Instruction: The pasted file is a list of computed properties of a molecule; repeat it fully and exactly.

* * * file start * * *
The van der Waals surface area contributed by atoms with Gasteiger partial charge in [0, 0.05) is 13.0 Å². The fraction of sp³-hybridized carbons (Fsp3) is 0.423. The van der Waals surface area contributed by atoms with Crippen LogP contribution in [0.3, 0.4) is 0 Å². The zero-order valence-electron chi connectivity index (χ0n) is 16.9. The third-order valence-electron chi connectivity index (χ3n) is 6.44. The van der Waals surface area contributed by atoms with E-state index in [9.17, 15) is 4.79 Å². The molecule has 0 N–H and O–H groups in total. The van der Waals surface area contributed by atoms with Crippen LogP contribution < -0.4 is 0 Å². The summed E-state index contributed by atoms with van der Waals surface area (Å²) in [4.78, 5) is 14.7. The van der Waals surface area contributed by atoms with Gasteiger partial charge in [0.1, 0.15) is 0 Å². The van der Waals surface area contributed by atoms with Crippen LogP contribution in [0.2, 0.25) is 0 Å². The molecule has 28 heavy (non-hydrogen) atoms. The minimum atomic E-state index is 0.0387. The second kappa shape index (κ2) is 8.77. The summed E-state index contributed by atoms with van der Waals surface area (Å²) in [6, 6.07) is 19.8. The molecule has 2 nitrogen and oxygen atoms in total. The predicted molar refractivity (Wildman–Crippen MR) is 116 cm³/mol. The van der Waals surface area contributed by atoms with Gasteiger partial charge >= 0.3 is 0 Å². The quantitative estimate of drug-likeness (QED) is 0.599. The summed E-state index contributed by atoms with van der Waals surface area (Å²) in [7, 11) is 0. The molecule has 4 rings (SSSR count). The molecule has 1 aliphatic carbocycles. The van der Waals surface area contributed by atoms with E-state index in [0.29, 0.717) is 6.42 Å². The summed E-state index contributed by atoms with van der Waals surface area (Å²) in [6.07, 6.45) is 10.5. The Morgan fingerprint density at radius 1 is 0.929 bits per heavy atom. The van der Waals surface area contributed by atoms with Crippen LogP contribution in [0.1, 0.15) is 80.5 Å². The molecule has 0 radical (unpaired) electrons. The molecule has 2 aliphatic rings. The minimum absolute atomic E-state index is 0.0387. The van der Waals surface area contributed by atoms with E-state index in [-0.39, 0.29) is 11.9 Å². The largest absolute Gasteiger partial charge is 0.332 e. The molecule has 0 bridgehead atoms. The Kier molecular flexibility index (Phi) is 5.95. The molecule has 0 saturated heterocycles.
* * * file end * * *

The van der Waals surface area contributed by atoms with Gasteiger partial charge in [0, 0.05) is 13.0 Å². The fraction of sp³-hybridized carbons (Fsp3) is 0.423. The van der Waals surface area contributed by atoms with Crippen LogP contribution in [0.3, 0.4) is 0 Å². The zero-order valence-electron chi connectivity index (χ0n) is 16.9. The third-order valence-electron chi connectivity index (χ3n) is 6.44. The van der Waals surface area contributed by atoms with E-state index in [9.17, 15) is 4.79 Å². The molecule has 0 N–H and O–H groups in total. The van der Waals surface area contributed by atoms with Crippen LogP contribution < -0.4 is 0 Å². The summed E-state index contributed by atoms with van der Waals surface area (Å²) in [4.78, 5) is 14.7. The van der Waals surface area contributed by atoms with Gasteiger partial charge in [0.1, 0.15) is 0 Å². The van der Waals surface area contributed by atoms with Crippen LogP contribution in [0.2, 0.25) is 0 Å². The molecule has 28 heavy (non-hydrogen) atoms. The minimum atomic E-state index is 0.0387. The second kappa shape index (κ2) is 8.77. The summed E-state index contributed by atoms with van der Waals surface area (Å²) in [6, 6.07) is 19.8. The molecule has 2 nitrogen and oxygen atoms in total. The predicted molar refractivity (Wildman–Crippen MR) is 116 cm³/mol. The van der Waals surface area contributed by atoms with Gasteiger partial charge >= 0.3 is 0 Å². The quantitative estimate of drug-likeness (QED) is 0.599. The summed E-state index contributed by atoms with van der Waals surface area (Å²) in [7, 11) is 0. The molecule has 4 rings (SSSR count). The molecule has 1 aliphatic carbocycles. The van der Waals surface area contributed by atoms with E-state index in [0.29, 0.717) is 6.42 Å². The summed E-state index contributed by atoms with van der Waals surface area (Å²) in [6.07, 6.45) is 10.5. The Morgan fingerprint density at radius 1 is 0.929 bits per heavy atom. The van der Waals surface area contributed by atoms with Crippen LogP contribution in [0.1, 0.15) is 80.5 Å². The molecule has 0 radical (unpaired) electrons. The molecule has 2 aliphatic rings. The minimum absolute atomic E-state index is 0.0387. The van der Waals surface area contributed by atoms with E-state index in [-0.39, 0.29) is 11.9 Å². The largest absolute Gasteiger partial charge is 0.332 e. The molecule has 0 bridgehead atoms. The Kier molecular flexibility index (Phi) is 5.95. The molecule has 0 saturated heterocycles.